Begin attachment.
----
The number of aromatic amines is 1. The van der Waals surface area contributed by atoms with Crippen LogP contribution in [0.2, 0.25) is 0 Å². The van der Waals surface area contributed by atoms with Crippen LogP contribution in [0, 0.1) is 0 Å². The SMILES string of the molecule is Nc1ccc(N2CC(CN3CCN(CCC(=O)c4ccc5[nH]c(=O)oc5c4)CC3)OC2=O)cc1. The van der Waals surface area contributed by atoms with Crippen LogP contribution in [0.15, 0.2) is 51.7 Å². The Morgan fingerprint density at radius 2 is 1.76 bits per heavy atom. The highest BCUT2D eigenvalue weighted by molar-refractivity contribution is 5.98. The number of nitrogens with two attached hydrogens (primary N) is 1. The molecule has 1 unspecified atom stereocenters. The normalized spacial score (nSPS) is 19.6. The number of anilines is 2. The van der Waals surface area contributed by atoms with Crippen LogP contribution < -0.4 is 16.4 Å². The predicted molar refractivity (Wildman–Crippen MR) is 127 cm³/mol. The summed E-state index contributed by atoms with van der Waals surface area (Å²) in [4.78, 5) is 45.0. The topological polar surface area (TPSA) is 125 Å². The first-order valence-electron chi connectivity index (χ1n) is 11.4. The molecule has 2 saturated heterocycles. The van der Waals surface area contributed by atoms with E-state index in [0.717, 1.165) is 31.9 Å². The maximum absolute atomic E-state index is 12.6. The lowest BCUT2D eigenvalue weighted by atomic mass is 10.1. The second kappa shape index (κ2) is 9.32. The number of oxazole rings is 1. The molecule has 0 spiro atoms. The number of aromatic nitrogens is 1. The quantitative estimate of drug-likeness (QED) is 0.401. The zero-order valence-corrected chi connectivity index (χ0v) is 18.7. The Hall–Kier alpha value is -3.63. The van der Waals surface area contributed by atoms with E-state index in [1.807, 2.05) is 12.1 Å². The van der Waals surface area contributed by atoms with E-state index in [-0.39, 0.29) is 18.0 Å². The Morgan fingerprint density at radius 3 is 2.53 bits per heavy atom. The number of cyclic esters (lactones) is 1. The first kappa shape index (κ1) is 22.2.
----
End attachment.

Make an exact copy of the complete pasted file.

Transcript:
The number of aromatic amines is 1. The van der Waals surface area contributed by atoms with Crippen LogP contribution in [0.2, 0.25) is 0 Å². The van der Waals surface area contributed by atoms with Crippen LogP contribution in [0, 0.1) is 0 Å². The SMILES string of the molecule is Nc1ccc(N2CC(CN3CCN(CCC(=O)c4ccc5[nH]c(=O)oc5c4)CC3)OC2=O)cc1. The van der Waals surface area contributed by atoms with Crippen LogP contribution in [0.15, 0.2) is 51.7 Å². The Morgan fingerprint density at radius 2 is 1.76 bits per heavy atom. The highest BCUT2D eigenvalue weighted by molar-refractivity contribution is 5.98. The number of nitrogens with two attached hydrogens (primary N) is 1. The molecule has 1 unspecified atom stereocenters. The normalized spacial score (nSPS) is 19.6. The number of anilines is 2. The van der Waals surface area contributed by atoms with Crippen LogP contribution < -0.4 is 16.4 Å². The predicted molar refractivity (Wildman–Crippen MR) is 127 cm³/mol. The summed E-state index contributed by atoms with van der Waals surface area (Å²) in [4.78, 5) is 45.0. The topological polar surface area (TPSA) is 125 Å². The first-order valence-electron chi connectivity index (χ1n) is 11.4. The molecule has 2 saturated heterocycles. The van der Waals surface area contributed by atoms with E-state index in [0.717, 1.165) is 31.9 Å². The maximum absolute atomic E-state index is 12.6. The lowest BCUT2D eigenvalue weighted by atomic mass is 10.1. The second kappa shape index (κ2) is 9.32. The number of oxazole rings is 1. The molecule has 0 spiro atoms. The number of aromatic nitrogens is 1. The quantitative estimate of drug-likeness (QED) is 0.401. The zero-order valence-corrected chi connectivity index (χ0v) is 18.7. The Hall–Kier alpha value is -3.63. The van der Waals surface area contributed by atoms with E-state index in [1.807, 2.05) is 12.1 Å². The van der Waals surface area contributed by atoms with E-state index in [-0.39, 0.29) is 18.0 Å². The Morgan fingerprint density at radius 3 is 2.53 bits per heavy atom. The number of cyclic esters (lactones) is 1. The first kappa shape index (κ1) is 22.2.